If you want to listen to a simply delightful story about a sweet kind, simple man, read perfectly by the reader who brings all the characters to life individually and with distinction, then this book is the ticket.
Arthur Pepper lives in Great Britain. He is a genuinely nice man who is not offensive in any way. Miriam, his wife of 40 years has passed away; he misses her. They were never a social couple; both seemed to like their private way of life. Since her death, he hasn’t really been able to motivate himself to do very much outside his home. Their life had been ruled by routines and he continues to follow them faithfully. Dirty dishes are whisked away to be washed, papers lying around are removed from where they lay, meals are simple and eaten at the same time daily. Arthur faithfully cleans, waters his plant, Frederica, and lives privately and quietly, mostly alone, except for occasional visits from his daughter Lucy and the frequent visits of his neighbor Bernadette, a very jovial, colorful, do-gooder that I think we would all love to know and love. Yet, when she rings the bell, Arthur assumes a pose like a statue and pretends he is not home, preserving his privacy. He hopes she will soon leave his doorstep. He likes her, but he does not wish to socialize with her. She brings him food, meals, pies and little treats to eat and he appreciates her kindness, he just doesn’t want to encourage it. Bernadette’s husband Carl, also died, and she is bringing up her teen-aged son Nathan, alone. She believes he needs the touch of a man and asks Arthur to accompany her on a trip to a university Arthur is considering. Nathan is a surly, quiet, kind of strange lad. He has long hair and tries to seem unconcerned and aloof in the way of a cool young man. Arthur goes along with them and attempts to connect with this sometimes indifferent youngster to help him in any way he can. There is also a neighbor, Terry, who maintains his lawn, ad nauseam, to make up for his loneliness since his wife left him. Arthur’s daughter Lucy’s husband, Anthony, has recently left her, as well. Lucy’s brother, Dan, lives in Australia with his family and is not very close to his dad. There are lots of characters in the story and each one has his own story which is revealed as Arthur follows his curiosity and discovers a part of his wife’s life that he had no idea ever existed.
So, this story really begins exactly one year from the day Miriam died, the day Arthur decided that it was time for him to clean out her things and attempt to move on with his life, because it was on that day that he found a box with a charm bracelet in it, a bracelet he had never seen before. It was in the closet hidden inside one of her boots. It is a beautiful bracelet, a piece of jewelry that he just can’t even imagine in his wife’s possession. It was so out of character for her; she preferred simple things. Yet, it must have been hers, since it was inside her boot in their closet! Arthur wonders if he truly knew his wife. Why had she kept this piece of jewelry a secret from him? It is this bracelet that sets Arthur off on a journey that changes the course of the rest of his life. When he leaves his house on a quest to discover all he can about the bracelet’s origin, he could not have foreseen what he would discover.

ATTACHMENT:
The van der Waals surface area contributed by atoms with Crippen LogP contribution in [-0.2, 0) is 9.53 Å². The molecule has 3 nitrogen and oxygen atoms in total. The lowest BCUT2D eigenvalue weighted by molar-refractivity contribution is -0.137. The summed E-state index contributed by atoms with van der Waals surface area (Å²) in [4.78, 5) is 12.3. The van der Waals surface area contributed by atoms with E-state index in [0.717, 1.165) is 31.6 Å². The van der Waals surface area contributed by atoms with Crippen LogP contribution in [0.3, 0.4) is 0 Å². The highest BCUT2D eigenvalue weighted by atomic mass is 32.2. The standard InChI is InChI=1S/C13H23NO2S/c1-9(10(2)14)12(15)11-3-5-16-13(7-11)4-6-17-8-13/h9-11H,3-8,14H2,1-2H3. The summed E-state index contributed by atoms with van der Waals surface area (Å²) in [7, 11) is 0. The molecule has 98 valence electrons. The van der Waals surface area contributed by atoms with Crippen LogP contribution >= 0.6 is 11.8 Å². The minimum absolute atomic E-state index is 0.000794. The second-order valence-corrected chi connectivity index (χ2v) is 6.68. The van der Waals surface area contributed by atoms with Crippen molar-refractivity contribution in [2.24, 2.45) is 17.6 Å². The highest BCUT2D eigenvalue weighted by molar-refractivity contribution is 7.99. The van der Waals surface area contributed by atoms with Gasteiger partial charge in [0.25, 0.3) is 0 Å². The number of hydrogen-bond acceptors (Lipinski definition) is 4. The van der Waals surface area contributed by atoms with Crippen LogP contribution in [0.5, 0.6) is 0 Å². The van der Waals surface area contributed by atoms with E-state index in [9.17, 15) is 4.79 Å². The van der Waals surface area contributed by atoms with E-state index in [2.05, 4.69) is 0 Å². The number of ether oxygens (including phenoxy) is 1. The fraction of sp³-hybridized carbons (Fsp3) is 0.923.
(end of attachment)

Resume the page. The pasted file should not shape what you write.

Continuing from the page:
Arthur begins to learn not only the history of each of the eight charms, but he also discovers new things about himself. He has new adventures, engages with people he would have previously simply passed or walked carefully by on the street, and experiences moments seriously out side his own comfort zone as his wife’s past is slowly revealed to him, a past that was far more exciting than the one they shared. He begins to ponder their life together and wonders just how much they really knew about each other or understood each other’s needs. He knows he loved her and he was happy, but now he wonders, was she? As Arthur pursues the story behind the bracelet, the colorful people he meets show him far more than their outward appearance exposes. They, and his experiences, especially the one in an art class, force him to face that we are all far more than what we appear to be on the outside, that appearances can be deceiving and lead to judgments that are false and incorrect. Being narrow-minded can lead to misunderstandings. As the story moves on, the reader watches as all of the characters begin to reveal their own peculiar personality traits and seem to grow in some way because of their experience with Arthur. Each benefits from knowing the other.
The tender story reaches a satisfying conclusion when all the ends are neatly tied up. Arthur seemed to come of age, albeit a bit late, and began to appreciate things he never did before, to see people beyond their appearance, to look into their hearts, and to enjoy his life, once again. At the age of 69, he began to appreciate his wife even more as he learned about the hidden aspects of her past. He began to appreciate the changes taking place in his own personality and in his own life as he relaxed and began to really live again. He saw that it was good to take an interest in others and he began to appreciate the interest they took in him. Arthur Pepper was a charming and wonderfully likeable character, and as the reader learns more about him, the reader, too, learns that it is sometimes what is not said that is the more poignant and important, that it is sometimes what can’t be seen that is the most visible and sincere. Sometimes the one who least complains is the one who suffers the most as he learns to live with his personal trials and tribulations. At the very least, he learns that life is worth living!